Monday, April 25, 2011

Lifestyles of the Censored and Redacted

Some of you may recall the time Jack Straw found himself embroiled in an unusual tabloid newspaper scandal. He had taken his son - William Straw - to a police station to 'shop him in' for selling cannabis. A court ruling blocked newspapers in England and Wales from reporting the story. The press in Scotland could report the story without any problem, though this meant national broadcasters could not review the Scottish papers for fear of breaking the law. With the Internet very different to how it is today, such a story limped on, impeded by the strength of the legal system blocking an industry's ability to print the news.

Fast-forward to today, and the Straw incident seems to much innocent and forgiving. We now live in the age of the "super injunction" whilst the so-called "hyper injunction" is already in use in some jurisdictions. The two well known early examples involve John Terry, and the Guardian newspapers remarkable Trafigura story. In both cases, media outlets were initially unable to report what had been blocked, or why it had been blocked, or who was involved on either side of the case. The Guardian's front page at the time resembled a Kafka post-it note. "Somebody rang, can't say who, or why, or their number, or for whom they'd called."

The details from the legal document are worth summarising here -

Trafigura's lawyers, Carter-Ruck, produced an extraordinary legal document, whereby they persuaded a judge to not just suppress a confidential and potentially embarrassing document, but also to deny anyone even mentioning the existence of the court proceedings and court order.


This week, Conservative MP and author Louise Bagshawe found herself brought into the latest injunction farce, during recording of the BBC programme Have I Got News For You. During the "odd one out" round (featuring Person A, Person B, Person C, and Person D), Bagshawe mentioned a footballer "whose name definitely does not rhyme with...." and the sound was cut. (Memories of the "Are you a friend of Peter Mandleson" episodes, of course).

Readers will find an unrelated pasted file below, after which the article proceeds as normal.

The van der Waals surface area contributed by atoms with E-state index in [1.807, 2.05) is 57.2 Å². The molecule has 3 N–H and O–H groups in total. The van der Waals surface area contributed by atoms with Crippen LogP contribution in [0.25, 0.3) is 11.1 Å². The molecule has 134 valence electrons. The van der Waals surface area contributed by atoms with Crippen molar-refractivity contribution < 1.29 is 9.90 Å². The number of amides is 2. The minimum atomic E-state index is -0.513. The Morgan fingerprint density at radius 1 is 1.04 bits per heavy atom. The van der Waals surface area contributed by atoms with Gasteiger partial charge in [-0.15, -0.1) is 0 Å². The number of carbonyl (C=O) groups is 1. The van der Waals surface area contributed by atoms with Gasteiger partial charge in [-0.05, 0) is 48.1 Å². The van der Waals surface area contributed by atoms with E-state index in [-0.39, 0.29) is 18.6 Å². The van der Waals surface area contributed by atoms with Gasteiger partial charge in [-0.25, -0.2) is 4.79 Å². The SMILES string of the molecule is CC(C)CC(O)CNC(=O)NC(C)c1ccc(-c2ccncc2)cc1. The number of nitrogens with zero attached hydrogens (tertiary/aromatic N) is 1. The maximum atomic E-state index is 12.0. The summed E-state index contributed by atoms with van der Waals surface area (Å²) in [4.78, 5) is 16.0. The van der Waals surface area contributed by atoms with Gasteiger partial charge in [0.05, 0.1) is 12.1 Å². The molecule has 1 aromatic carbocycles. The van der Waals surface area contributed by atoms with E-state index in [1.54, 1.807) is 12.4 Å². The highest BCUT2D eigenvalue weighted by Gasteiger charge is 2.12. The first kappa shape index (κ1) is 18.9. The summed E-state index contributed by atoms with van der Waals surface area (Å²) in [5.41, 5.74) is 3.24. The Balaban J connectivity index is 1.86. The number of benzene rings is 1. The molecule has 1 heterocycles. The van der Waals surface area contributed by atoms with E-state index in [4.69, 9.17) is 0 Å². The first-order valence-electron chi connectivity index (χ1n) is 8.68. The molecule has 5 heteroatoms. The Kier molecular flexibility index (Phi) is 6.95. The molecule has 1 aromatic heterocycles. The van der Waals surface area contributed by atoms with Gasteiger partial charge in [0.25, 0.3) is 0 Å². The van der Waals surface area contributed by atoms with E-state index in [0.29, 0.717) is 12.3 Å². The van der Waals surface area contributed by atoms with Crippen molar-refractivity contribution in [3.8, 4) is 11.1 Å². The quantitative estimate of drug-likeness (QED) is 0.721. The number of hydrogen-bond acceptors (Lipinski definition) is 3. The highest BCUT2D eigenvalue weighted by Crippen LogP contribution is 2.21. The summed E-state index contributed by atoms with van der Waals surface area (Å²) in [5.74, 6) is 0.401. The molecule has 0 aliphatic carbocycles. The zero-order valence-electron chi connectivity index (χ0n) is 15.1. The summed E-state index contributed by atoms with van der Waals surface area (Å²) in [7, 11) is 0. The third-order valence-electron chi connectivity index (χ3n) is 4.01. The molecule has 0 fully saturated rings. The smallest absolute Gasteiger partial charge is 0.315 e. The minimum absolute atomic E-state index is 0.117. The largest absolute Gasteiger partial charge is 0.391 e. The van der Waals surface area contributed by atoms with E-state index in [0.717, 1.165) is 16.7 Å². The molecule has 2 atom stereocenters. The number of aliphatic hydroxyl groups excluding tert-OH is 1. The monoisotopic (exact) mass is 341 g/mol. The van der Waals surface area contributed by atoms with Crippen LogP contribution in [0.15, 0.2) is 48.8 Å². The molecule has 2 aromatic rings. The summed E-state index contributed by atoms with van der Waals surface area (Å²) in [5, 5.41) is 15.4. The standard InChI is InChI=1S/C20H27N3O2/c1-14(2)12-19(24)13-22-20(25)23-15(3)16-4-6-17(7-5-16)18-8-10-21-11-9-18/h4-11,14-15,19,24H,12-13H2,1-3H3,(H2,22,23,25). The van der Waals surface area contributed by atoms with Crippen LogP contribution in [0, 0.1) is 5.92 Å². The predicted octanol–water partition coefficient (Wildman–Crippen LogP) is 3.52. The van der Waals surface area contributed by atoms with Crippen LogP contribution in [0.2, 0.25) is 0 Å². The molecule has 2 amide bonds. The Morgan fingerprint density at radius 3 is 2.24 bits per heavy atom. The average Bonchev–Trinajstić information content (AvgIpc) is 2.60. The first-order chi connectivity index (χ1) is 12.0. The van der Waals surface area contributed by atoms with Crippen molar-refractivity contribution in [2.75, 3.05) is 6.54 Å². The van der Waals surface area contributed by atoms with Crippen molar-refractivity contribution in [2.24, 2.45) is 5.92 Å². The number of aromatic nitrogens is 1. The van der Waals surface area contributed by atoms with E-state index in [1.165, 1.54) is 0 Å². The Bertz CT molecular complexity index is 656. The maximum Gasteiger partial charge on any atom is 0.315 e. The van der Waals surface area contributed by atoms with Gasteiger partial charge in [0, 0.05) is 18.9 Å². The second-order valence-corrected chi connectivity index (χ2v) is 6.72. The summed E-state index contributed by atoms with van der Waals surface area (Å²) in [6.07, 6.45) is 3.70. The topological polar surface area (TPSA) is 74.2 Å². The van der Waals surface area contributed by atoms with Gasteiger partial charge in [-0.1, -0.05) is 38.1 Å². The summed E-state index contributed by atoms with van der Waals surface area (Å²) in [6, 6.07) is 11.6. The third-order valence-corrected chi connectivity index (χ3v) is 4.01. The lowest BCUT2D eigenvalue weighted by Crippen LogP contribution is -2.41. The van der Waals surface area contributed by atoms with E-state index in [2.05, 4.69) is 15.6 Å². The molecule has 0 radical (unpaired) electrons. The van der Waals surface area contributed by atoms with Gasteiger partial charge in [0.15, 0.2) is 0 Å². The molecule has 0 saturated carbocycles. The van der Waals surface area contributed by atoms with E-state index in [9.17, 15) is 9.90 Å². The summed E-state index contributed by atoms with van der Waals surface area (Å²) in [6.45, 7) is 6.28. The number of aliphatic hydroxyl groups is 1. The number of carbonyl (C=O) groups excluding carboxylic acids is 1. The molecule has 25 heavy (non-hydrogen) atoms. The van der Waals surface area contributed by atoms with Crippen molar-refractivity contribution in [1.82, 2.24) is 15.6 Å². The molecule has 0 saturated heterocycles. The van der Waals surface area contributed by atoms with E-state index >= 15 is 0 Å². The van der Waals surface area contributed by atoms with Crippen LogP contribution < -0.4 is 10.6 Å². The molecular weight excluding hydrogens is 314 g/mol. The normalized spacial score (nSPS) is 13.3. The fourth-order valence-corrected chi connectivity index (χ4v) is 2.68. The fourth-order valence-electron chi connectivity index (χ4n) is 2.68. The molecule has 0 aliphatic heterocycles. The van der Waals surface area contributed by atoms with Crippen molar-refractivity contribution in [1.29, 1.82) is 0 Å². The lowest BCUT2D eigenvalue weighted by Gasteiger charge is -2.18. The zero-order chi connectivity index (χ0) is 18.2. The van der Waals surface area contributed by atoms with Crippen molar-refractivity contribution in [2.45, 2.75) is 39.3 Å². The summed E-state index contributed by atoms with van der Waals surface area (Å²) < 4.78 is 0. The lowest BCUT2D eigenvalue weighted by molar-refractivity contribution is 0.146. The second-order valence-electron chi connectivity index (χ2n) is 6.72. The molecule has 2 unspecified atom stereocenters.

In these very contemporary cases, the injunctions have only just managed to hold. Bloggers and tweeters have navigated themselves around the blocks like speed-skaters. It took only a number of Google searches to find the name of Trafigura (though remember that the legal block had initially forbid even Hansard from printing related questions, wrapping ties around freedoms within and beyond Parliament). The current injunction relating to "a family-man footballer whose name rhymes with such-and-such" is all the more bewildering because the person with whom he shaked up can have her name and face and womanly bits flashed all over the tabloids (Imogen Thomas, and no, I hadn't heard of her either) whilst the footballer has the ''freedom'' to live in anonymity.

Keyboard warriors have been tip-toeing around the legal injunctions in an act of defiance ever since they were first used. Identifying the footballer (well, footballers) is not difficult at all, just as identifying Trafigura was child's play. This does not mean the courts are powerless against the First Twitter Corps. To coin a phrase, there's many things we don't know we don't know.

The mood music is not melodic. The press is losing its fight against institutions and companies who can afford not to care. We tend to question the "might of the press" and rightly criticise the tabloid media's moral high-ground and grandstanding. It's easy to mock the morals of the redtops - chain up the pedos and look at this cheeky up-skirt pap shot. How far away from the press do we stand in the fight between privacy and press freedom? Can any celebrity - usually men - demand and expect privacy on their own terms?

We feed and fear the beast, the core problem in this entire issue. Investigative journalism still brings in the stories for the quality presses and tabloids alike - the "he is shagging her" breadcrumbs may make the headlines for being under injunctions, chances are the real scandals will never be uncovered. Beyond the locked doors and along the corridors sings the silent truths hidden and locked away. Our press may not always be moral, but they are free; injunctions of the strength, breadth and depth as we see today are compromising that freedom. Lawyers over-riding Parliament is one thing (and is sometimes greeted with pleasure and applause). But journalists?

It is very dangerous for the might of a lawyers hand to flatten both Parliament and the Press. It is not uncomfortable ground to inhabit - the whistle blowers and freedom-fighters and investigators at the heart of truth as much as Parliamentarians. This is much more than "[][][][][][][][][][] and [][][][][][][][][] have conducted a private affair." At the core of this is covering up as much light as corporations can afford (and that's a lit, enough to exhaust Professor Brian Cox of all his superlatives and metaphor). Choosing sides in arguments is not always easy. It's difficult when the only right and moral choice includes tabloid journalists and Members of Parliament. Enemies closer and all that...